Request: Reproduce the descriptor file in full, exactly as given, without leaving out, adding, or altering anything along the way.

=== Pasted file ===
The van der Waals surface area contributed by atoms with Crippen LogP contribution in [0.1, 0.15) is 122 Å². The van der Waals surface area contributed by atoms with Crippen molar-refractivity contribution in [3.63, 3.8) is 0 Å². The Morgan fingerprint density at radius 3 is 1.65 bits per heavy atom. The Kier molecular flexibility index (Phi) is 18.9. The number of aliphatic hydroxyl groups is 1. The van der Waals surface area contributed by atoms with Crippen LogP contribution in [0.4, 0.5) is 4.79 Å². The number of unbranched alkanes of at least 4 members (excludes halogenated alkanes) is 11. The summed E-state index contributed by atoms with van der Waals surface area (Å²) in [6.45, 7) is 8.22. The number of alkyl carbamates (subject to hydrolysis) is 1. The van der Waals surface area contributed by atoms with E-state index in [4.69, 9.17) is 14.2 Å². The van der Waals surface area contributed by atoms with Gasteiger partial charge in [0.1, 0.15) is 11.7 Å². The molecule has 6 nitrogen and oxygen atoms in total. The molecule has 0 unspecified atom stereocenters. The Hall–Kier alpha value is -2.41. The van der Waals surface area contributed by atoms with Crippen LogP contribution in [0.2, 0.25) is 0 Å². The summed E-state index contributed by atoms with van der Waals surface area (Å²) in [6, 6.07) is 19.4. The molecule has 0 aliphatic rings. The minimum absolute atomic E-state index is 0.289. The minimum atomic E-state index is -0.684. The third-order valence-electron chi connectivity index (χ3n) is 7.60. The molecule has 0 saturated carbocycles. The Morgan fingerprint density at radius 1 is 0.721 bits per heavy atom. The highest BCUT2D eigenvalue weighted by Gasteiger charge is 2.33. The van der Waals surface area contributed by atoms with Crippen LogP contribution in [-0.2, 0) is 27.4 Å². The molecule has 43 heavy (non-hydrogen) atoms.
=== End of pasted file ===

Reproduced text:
The van der Waals surface area contributed by atoms with Crippen LogP contribution in [0.1, 0.15) is 122 Å². The van der Waals surface area contributed by atoms with Crippen molar-refractivity contribution in [3.63, 3.8) is 0 Å². The Morgan fingerprint density at radius 3 is 1.65 bits per heavy atom. The Kier molecular flexibility index (Phi) is 18.9. The number of aliphatic hydroxyl groups is 1. The van der Waals surface area contributed by atoms with Crippen LogP contribution in [0.4, 0.5) is 4.79 Å². The number of unbranched alkanes of at least 4 members (excludes halogenated alkanes) is 11. The summed E-state index contributed by atoms with van der Waals surface area (Å²) in [6.45, 7) is 8.22. The number of alkyl carbamates (subject to hydrolysis) is 1. The van der Waals surface area contributed by atoms with E-state index in [4.69, 9.17) is 14.2 Å². The van der Waals surface area contributed by atoms with Gasteiger partial charge in [0.1, 0.15) is 11.7 Å². The molecule has 6 nitrogen and oxygen atoms in total. The molecule has 0 unspecified atom stereocenters. The Hall–Kier alpha value is -2.41. The van der Waals surface area contributed by atoms with Crippen LogP contribution in [0.2, 0.25) is 0 Å². The summed E-state index contributed by atoms with van der Waals surface area (Å²) in [6, 6.07) is 19.4. The molecule has 0 aliphatic rings. The minimum absolute atomic E-state index is 0.289. The minimum atomic E-state index is -0.684. The third-order valence-electron chi connectivity index (χ3n) is 7.60. The molecule has 0 saturated carbocycles. The Morgan fingerprint density at radius 1 is 0.721 bits per heavy atom. The highest BCUT2D eigenvalue weighted by Gasteiger charge is 2.33. The van der Waals surface area contributed by atoms with Crippen LogP contribution in [-0.2, 0) is 27.4 Å². The molecule has 43 heavy (non-hydrogen) atoms.